"We can only prevent future pandemics with an integrated One Health approach to public health, animal health and the environment we share," the WHO Director-General said in the opening the 27th Tripartite Annual Executive Committee Meeting World Organization for Animal Health (OIE).
One Health is an approach to designing and implementing programmes, policies, legislation and research in which multiple sectors communicate and work together to achieve better public health outcomes.
The areas of work in which a One Health approach is particularly relevant include food safety, the control of zoonoses, and combatting antibiotic resistance.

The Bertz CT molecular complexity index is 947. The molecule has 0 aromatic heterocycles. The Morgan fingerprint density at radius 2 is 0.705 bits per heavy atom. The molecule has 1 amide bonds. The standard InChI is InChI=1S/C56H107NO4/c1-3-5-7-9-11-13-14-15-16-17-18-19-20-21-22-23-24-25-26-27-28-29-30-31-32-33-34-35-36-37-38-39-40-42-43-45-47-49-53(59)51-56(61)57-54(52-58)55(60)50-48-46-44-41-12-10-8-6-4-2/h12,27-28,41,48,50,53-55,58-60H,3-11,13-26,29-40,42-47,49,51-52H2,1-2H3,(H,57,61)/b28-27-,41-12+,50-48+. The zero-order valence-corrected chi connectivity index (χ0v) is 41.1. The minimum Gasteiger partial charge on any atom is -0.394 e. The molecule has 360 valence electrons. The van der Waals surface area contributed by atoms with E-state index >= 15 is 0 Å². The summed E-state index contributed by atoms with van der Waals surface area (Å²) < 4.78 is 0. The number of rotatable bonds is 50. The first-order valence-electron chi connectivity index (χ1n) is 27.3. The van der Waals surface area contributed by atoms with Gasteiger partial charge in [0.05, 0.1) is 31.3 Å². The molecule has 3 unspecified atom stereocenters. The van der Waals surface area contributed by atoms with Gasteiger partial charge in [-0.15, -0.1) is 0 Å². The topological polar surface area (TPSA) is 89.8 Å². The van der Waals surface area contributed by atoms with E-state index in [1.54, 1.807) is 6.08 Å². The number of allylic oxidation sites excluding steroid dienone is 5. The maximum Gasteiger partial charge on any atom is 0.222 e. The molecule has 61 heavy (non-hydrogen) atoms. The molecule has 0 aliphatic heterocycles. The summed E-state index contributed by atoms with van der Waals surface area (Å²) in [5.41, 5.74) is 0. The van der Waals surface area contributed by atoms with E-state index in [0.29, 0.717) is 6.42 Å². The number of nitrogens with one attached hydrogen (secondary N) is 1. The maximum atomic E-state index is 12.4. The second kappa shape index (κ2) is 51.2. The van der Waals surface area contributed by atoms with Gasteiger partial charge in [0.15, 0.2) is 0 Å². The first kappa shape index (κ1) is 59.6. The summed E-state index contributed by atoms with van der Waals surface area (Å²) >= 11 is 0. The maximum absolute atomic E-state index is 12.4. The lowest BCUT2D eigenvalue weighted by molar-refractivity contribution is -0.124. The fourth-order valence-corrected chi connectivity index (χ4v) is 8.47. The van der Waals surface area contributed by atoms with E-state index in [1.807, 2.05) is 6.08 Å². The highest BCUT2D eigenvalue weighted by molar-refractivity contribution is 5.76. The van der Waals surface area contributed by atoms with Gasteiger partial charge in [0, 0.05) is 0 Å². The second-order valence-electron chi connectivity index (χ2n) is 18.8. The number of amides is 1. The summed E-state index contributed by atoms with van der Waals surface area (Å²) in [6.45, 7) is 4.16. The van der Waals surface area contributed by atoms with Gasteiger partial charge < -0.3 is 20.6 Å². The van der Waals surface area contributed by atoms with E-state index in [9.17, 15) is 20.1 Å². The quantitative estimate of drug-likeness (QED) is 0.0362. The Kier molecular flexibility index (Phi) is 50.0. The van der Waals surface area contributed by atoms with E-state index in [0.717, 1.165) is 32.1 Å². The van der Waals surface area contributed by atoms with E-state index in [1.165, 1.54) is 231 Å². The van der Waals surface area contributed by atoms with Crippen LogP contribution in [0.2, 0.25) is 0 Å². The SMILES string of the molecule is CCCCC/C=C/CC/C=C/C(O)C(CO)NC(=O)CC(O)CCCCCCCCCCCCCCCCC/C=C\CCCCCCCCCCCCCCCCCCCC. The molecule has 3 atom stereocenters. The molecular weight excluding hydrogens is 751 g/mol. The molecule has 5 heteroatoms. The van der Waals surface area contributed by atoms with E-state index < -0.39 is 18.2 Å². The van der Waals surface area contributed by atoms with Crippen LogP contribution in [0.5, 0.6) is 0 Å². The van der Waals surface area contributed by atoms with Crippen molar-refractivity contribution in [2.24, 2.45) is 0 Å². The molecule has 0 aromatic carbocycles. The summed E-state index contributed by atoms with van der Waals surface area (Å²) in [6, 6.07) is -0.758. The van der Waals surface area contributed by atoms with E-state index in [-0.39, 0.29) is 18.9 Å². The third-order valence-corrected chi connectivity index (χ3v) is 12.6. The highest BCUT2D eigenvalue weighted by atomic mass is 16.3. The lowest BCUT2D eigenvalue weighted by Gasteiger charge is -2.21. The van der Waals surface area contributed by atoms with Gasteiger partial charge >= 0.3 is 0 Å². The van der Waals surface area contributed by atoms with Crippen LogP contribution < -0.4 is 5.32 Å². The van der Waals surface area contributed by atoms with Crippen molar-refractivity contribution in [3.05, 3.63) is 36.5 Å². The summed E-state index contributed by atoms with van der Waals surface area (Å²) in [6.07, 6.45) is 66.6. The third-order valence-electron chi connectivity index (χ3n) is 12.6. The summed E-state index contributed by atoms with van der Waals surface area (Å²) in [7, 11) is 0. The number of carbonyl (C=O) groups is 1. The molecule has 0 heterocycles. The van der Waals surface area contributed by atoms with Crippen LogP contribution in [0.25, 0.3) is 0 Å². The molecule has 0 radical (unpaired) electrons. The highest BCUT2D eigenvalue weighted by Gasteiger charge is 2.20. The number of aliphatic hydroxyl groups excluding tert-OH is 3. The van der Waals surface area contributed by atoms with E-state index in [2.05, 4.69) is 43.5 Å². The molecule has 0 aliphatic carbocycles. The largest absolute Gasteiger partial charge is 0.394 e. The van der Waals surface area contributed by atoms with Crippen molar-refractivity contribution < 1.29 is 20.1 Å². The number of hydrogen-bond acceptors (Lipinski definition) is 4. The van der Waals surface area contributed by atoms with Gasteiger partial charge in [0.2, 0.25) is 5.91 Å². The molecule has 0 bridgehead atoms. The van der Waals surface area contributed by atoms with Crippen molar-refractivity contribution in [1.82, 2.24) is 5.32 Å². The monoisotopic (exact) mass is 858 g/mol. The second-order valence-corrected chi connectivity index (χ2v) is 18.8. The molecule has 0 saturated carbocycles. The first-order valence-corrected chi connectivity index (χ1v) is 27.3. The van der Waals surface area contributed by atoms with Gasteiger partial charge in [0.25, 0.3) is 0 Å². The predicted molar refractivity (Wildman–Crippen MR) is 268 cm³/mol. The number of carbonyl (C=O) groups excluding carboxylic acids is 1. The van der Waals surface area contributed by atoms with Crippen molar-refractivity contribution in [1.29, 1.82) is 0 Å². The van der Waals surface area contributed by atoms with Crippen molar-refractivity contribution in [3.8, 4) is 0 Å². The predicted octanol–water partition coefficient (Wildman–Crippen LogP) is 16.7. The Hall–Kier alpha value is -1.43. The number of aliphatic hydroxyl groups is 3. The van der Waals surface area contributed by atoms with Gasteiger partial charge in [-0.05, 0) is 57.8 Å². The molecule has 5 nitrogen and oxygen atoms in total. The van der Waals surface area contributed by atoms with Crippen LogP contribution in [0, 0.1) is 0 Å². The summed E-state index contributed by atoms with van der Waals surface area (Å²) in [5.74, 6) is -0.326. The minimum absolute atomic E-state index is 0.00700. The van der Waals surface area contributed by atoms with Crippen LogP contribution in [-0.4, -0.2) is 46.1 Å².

The WHO chief pointed out that approximately 70 percent of all emerging and re-emerging pathogens are zoonotic, jumping from animals to humans.
To effectively detect, respond to, and prevent outbreaks of zoonoses and food safety problems, epidemiological data and laboratory information should be shared across sectors.
Government officials, researchers and workers across sectors at the local, national, regional and global levels should implement joint responses to health threats.
WHO works closely with the Food and Agriculture Organization of the United Nations (FAO) and the World Organisation for Animal Health (OIE) to promote multi-sectoral responses to food safety hazards, risks from zoonoses, and other public health threats at the human-animal-ecosystem interface and provide guidance on how to reduce these risks.